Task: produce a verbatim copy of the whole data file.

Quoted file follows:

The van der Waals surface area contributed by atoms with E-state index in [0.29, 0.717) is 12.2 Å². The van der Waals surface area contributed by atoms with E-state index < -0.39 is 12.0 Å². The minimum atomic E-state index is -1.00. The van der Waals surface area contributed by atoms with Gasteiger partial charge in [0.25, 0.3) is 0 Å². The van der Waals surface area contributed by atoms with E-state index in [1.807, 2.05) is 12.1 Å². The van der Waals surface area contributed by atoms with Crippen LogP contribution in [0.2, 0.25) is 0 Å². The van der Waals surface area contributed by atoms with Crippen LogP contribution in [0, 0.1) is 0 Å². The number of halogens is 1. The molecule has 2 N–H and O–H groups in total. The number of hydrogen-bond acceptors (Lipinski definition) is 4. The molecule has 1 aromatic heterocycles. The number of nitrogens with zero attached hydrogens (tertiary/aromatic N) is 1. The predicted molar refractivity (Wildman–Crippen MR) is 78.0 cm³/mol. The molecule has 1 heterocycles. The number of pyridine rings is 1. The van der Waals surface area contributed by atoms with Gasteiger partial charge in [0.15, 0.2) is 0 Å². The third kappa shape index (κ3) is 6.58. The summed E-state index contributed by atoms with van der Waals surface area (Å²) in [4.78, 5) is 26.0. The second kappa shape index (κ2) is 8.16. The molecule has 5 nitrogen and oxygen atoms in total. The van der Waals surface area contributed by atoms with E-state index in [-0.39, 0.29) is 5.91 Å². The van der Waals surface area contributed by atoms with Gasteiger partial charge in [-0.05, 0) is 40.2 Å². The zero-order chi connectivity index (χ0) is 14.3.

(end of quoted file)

The van der Waals surface area contributed by atoms with E-state index in [0.29, 0.717) is 12.2 Å². The van der Waals surface area contributed by atoms with E-state index < -0.39 is 12.0 Å². The minimum atomic E-state index is -1.00. The van der Waals surface area contributed by atoms with Gasteiger partial charge in [0.25, 0.3) is 0 Å². The van der Waals surface area contributed by atoms with E-state index in [1.807, 2.05) is 12.1 Å². The van der Waals surface area contributed by atoms with Crippen LogP contribution in [0.2, 0.25) is 0 Å². The van der Waals surface area contributed by atoms with Crippen LogP contribution in [0, 0.1) is 0 Å². The number of halogens is 1. The molecule has 2 N–H and O–H groups in total. The number of hydrogen-bond acceptors (Lipinski definition) is 4. The molecule has 1 aromatic heterocycles. The number of nitrogens with zero attached hydrogens (tertiary/aromatic N) is 1. The predicted molar refractivity (Wildman–Crippen MR) is 78.0 cm³/mol. The molecule has 1 heterocycles. The number of pyridine rings is 1. The van der Waals surface area contributed by atoms with Gasteiger partial charge in [0.15, 0.2) is 0 Å². The third kappa shape index (κ3) is 6.58. The summed E-state index contributed by atoms with van der Waals surface area (Å²) in [4.78, 5) is 26.0. The second kappa shape index (κ2) is 8.16. The molecule has 5 nitrogen and oxygen atoms in total. The van der Waals surface area contributed by atoms with E-state index in [-0.39, 0.29) is 5.91 Å². The van der Waals surface area contributed by atoms with Gasteiger partial charge in [-0.05, 0) is 40.2 Å². The zero-order chi connectivity index (χ0) is 14.3.